New year, same problems. Same stray dogs mass culling, new protests. The periodic practice for fighting rabies and animal overpopulation has begun in many regions of Pakistan. The government has started to roll out its recurring plan to kill 25,000 stray dogs within a period of 60 days. The common methods used by the authorities are shooting and poisoning. Nonetheless, citizens can contribute to the practice by hanging dogs at the side of the roads. Municipal workers later collect the dead bodies and load and pile them onto trucks for disposal, as if they are regular waste.

According to the information and images provided by some local associations, in collaboration with international organizations, the mass killing has already started in the regions of Lodhran, Kehror Pakka and Dunyapur under the special directive of Commissioner Javed Akhtar Mahmood. But it is just a matter of time before the other areas get back on track with the plan.


Stray Dogs Mass Culling: A Periodic Operation That Is Starting Anew

The operation is not newly discovered in Pakistan, being part of a seasonal program to address stray dogs overpopulation and to control infectious diseases. Like rabies, which represents an endemic disease in the country. Cases are mostly diagnosed on clinical grounds only, with scant data available online.

Very few control programs are in place in the country, aside the periodic stray dogs mass culling. According to, Pakistan has a SARE (Stepwise Approach towards Rabies Elimination) score of 1.5, which means that the country has yet to develop a national rabies control program.

Rabies Data Estimated by
Human rabies deaths/year verified: 448
Dog vaccination coverage: 5.09%
Cost of rabies/year: $68,139,347 USD
PEP treatment/year: 80,561
Latest SARE score: 1.5 (2019)
There is no One Health working group / Rabies taskforce in place

The main vector for rabies in Pakistan appears to be stray dogs, which roam freely in the streets among open-air garbage. For this reason, the government of Pakistan affirmed that the mass culling is currently the only way to provide a solution to the problem. But with 70,000 cases of dog bites reported between the months of January and May 2020, and the numbers still rising this year, citizens and international associations are starting to doubt the effectiveness of this system.

If you kill over 50 thousands stray dogs every single year and the problems are still there, maybe you should ask yourself why it isn’t working.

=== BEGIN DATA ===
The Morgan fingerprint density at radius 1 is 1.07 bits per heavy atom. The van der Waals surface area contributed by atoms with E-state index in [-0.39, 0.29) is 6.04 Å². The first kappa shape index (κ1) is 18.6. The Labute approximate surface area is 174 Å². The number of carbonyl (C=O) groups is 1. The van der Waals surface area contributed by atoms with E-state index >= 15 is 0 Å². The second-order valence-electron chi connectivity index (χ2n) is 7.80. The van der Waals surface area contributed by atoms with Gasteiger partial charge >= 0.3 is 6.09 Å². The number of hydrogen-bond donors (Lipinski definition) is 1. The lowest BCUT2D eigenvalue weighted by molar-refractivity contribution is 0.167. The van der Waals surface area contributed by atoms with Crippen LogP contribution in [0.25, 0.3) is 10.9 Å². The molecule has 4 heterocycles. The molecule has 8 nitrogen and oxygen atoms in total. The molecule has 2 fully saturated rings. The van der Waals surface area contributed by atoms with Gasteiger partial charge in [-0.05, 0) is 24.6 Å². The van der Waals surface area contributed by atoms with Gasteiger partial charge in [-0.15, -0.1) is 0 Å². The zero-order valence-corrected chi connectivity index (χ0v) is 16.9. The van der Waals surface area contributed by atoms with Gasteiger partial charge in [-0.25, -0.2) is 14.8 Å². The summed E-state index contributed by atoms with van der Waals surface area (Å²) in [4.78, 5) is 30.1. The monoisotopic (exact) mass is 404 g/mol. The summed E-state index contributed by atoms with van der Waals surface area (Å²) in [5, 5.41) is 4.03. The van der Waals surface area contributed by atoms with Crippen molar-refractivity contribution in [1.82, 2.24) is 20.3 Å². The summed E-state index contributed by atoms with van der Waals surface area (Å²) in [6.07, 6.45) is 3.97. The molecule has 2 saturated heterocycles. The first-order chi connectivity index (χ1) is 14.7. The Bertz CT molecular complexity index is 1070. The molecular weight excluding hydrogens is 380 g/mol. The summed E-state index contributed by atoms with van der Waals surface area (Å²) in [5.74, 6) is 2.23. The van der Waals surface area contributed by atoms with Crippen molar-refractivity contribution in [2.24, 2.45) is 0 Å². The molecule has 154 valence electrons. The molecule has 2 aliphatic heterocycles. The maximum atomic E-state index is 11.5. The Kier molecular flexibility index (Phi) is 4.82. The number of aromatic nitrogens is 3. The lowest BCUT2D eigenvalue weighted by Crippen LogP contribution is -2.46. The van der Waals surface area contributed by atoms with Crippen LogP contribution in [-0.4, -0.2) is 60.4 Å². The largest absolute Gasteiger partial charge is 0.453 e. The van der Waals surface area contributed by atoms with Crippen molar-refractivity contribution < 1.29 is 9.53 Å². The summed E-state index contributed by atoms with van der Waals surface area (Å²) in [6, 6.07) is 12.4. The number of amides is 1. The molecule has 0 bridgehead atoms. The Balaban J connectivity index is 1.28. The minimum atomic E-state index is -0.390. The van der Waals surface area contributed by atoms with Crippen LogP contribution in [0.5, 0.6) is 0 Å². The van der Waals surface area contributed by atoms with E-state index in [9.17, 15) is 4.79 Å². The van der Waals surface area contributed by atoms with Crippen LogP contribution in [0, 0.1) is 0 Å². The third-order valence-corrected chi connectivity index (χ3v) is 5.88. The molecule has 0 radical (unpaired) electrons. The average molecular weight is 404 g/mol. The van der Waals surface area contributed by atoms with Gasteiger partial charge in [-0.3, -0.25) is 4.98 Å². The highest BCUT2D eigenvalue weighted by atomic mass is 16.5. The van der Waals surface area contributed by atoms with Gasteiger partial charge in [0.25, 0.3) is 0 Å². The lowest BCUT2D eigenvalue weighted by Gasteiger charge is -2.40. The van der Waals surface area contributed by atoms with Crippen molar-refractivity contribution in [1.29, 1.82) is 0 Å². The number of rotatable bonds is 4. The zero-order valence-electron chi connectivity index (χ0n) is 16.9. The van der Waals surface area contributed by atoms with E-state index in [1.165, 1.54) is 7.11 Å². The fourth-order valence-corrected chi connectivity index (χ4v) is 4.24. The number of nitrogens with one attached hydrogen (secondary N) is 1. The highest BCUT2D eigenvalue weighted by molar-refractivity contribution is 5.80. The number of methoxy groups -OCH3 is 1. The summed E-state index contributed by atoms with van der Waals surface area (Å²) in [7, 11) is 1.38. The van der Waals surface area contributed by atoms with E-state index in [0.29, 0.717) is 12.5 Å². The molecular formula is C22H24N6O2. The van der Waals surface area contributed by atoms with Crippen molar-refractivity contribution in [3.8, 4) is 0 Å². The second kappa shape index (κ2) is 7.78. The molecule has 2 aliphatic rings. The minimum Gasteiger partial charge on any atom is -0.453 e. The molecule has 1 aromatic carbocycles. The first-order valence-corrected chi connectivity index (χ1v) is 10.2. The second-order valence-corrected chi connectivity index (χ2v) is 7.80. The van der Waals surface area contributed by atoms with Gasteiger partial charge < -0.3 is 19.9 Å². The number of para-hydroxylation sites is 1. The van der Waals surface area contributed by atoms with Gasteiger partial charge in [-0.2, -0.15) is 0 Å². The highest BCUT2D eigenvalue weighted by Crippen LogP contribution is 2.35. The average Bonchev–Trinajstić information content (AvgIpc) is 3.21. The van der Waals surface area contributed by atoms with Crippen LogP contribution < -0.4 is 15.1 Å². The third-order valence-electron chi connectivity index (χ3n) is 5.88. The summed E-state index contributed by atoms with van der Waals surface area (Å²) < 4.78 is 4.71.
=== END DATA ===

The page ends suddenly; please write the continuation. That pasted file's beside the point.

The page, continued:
Valentina Bagnato, Head of International Relations Office at OIPA International

“Regardless of what nation it is, we need to address the problem at its core.” – Simon Plazolles-Hayes

Being a signatory member of the World Organization on Animal Health (OIE), Pakistan should ensure the five basic freedoms for animals:

  • Freedom from hunger;
  • Freedom from fear and distress;
  • Freedom from discomfort;
  • Freedom from pain, injury and disease;
  • Freedom to express normal behaviour.

Nonetheless, Pakistan continue with this practice in clear violation of the principles they agreed on. Considering this, OIPA International decided to take a step forward, sending a letter to the government.

The letter wrote by OIPA International and published on their website for anyone to share.

OIPA International: A Letter To Demand Change

As explained by Valentina Abagnato, Head of International Relations Office at OIPA International, the letter is just a small step to allow common people to voice their concerns:

There are mass killings in Azerbaijan, in Albania, in Uzbekistan, in Ukraine, in Pakistan. And it is difficult. Because many times organizations and citizens face a wall. Both from the institutions, from the lack of local laws and regulations that do not protect these animals. But also on an international level. It is difficult to be able to intervene, because there is no regulatory body that can guarantee a minimum of welfare for these animals.

Despite the lack of regulatory bodies, Valentina is confident that sharing the problem internationally and inform the communities of the situation, is the best action plan at the moment:

The really important thing is information and education for the communities. Share as much as possible, so that situations come to light. Step by step, perhaps at levels of the highest institutions, they will realize that it is no longer a marginal problem. It is a problem that people care about and they want to fight. So sharing is very important. To show that people know, are aware of the issue and they do not turn away.


It is a dog chasing its own tail. Without proper education and information, it will never stop.Valentina Abagnato

Also Simon Plazolles-Hayes, Youth Outreach and Campaigns Officer at PETA, claimed that the stray dogs mass culling will not provide any real solution, both to the rabies and the overpopulation problems. He also assessed that education and neuter programs are essental to create relevant change:

Education is always integral when it comes to living alongside animals. If there is an overpopulation crisis of homeless animals, the only way to address it is to address the source of the issue. Stray dogs that are not sterilized have the capacity to breed and create more and more litters. Simply killing them will ensure that it’s just a perpetual problem. The only way to address this problem is to implement a comprehensive spay and neuter program. Only then, the problem will be addressed.

Similar situations in other countries seem to get the benefit of the spay an neuter program for stray dogs, like Simon explained:

The government hasn’t yet commented on the matter, neither on the criticism received so far on its programme. Most likely, the stray dogs mass culling will continue unperturbed like nothing happened. At least for the rest of this year.

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